An incident at the “Belaruskaliy”
An intergovernmental commission Headed by First Vice-Premier Vladimir Semashko was established in Belarus to eliminate the threat of flooding of one of the mining sites at “Belaruskaliy”.
In late June 2011 “Belaruskaliy” suffered from the flooding of the mine pits of the 2nd pit-management by brine contained in the rock. Following the incident the company built a temporary waterproofing bridge and started maintenance works. At the time being the officials reported the brine inflow has declined. On 28 July journalists from the state-owned media were allowed to report from the mine pits to prove that engineers had full control over the situation.
Regardless of the official optimism, independent experts say there was still a possibility of complete flooding of the mine. The incident, the scope and consequences of which are carefully hidden, implies that the market value of the company will go down, as well as interest of potential investors. At the same time, the government seriously expects to sell 20-50% stakes of the company at $ 30 billion. Uncertainty with the emergency situation at the “Belaruskaliy” finally takes off the agenda the issue of selling of its shares at least until the end of 2011.
Over the past year, military-political relations between Minsk and Kyiv have become complicated. Due to their high inertia and peculiarities, this downward trend would be extremely difficult to overcome.
The root cause of the crisis is the absence of a common political agenda in the Belarusian-Ukrainian relations. Minsk is looking for a market for Belarusian exports in Ukraine and offers its services as a negotiation platform for the settlement of the Russo-Ukrainian war, thereby hoping to avoid political issues in the dialogue with Kiev. Meanwhile, Ukraine is hoping for political support from Minsk in the confrontation with Moscow. In addition, Ukraine’s integration with NATO presupposes her common position with the Alliance in relation to Belarus. The NATO leadership regards the Belarusian Armed Forces as an integral part of the Russian military machine in the western strategic front (the Baltic states and Poland). In addition, the ongoing military reform in Ukraine envisages a reduction in the number of generals and the domestic political struggle makes some Ukrainian top military leaders targets in politically motivated attacks.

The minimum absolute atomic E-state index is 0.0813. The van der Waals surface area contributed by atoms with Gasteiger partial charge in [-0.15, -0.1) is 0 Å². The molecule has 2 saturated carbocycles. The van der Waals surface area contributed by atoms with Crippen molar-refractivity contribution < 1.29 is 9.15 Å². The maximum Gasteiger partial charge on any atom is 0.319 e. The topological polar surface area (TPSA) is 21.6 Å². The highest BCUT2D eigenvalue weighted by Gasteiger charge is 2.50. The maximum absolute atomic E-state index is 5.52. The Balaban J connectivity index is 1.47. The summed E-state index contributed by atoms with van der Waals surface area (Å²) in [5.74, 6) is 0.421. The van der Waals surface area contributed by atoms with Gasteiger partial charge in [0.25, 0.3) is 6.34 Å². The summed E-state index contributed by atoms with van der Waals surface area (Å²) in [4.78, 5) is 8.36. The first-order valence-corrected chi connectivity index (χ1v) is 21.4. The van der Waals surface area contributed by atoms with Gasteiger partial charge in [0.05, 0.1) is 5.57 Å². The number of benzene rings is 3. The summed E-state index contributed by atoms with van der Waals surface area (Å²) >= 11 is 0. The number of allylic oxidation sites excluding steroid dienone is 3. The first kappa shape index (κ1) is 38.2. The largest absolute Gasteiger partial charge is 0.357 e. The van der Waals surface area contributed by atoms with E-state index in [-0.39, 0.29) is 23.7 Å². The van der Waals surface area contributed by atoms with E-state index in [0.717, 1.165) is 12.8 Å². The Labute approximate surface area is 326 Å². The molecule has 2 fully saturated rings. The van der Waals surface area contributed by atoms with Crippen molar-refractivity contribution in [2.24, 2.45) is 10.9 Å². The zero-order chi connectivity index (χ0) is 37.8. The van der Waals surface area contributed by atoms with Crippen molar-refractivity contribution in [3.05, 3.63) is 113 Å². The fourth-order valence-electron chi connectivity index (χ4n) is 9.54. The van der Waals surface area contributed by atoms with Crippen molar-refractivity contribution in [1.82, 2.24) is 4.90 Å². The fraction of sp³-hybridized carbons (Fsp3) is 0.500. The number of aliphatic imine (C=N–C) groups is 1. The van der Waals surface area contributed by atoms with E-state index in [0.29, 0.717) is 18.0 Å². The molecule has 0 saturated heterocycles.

Hence, the criticism of Belarus coming from Ukrainian military leadership is dictated primarily by internal and external political considerations, as well as by the need to protect the interests of generals, and only then by facts.
For instance, initially, the Ukrainian military leadership made statements about 100,000 Russian servicemen allegedly taking part in the Russo-Belarusian military drill West-2017. Then the exercises were labelled quazi-open and military observers from Ukraine refused to provide their assessment, which caused a negative reaction in Minsk. Further, without citing specific facts, it was stated that Russia was building up its military presence in Belarus.
Apparently, the Belarusian and Ukrainian Defence Ministries have entangled in a confrontational spiral (on the level of rhetoric). Moreover, only a small part of the overly hidden process has been disclosed. That said, third states are very likely to take advantage of the situation (or have already done so). This is not only about Russia.
The Belarusian Defence Ministry officials are restrained in assessing their Ukrainian counterparts. However, such a restraint is not enough. Current military-political relations between Belarus and Ukraine are unlikely to stabilise without the intervention of both presidents.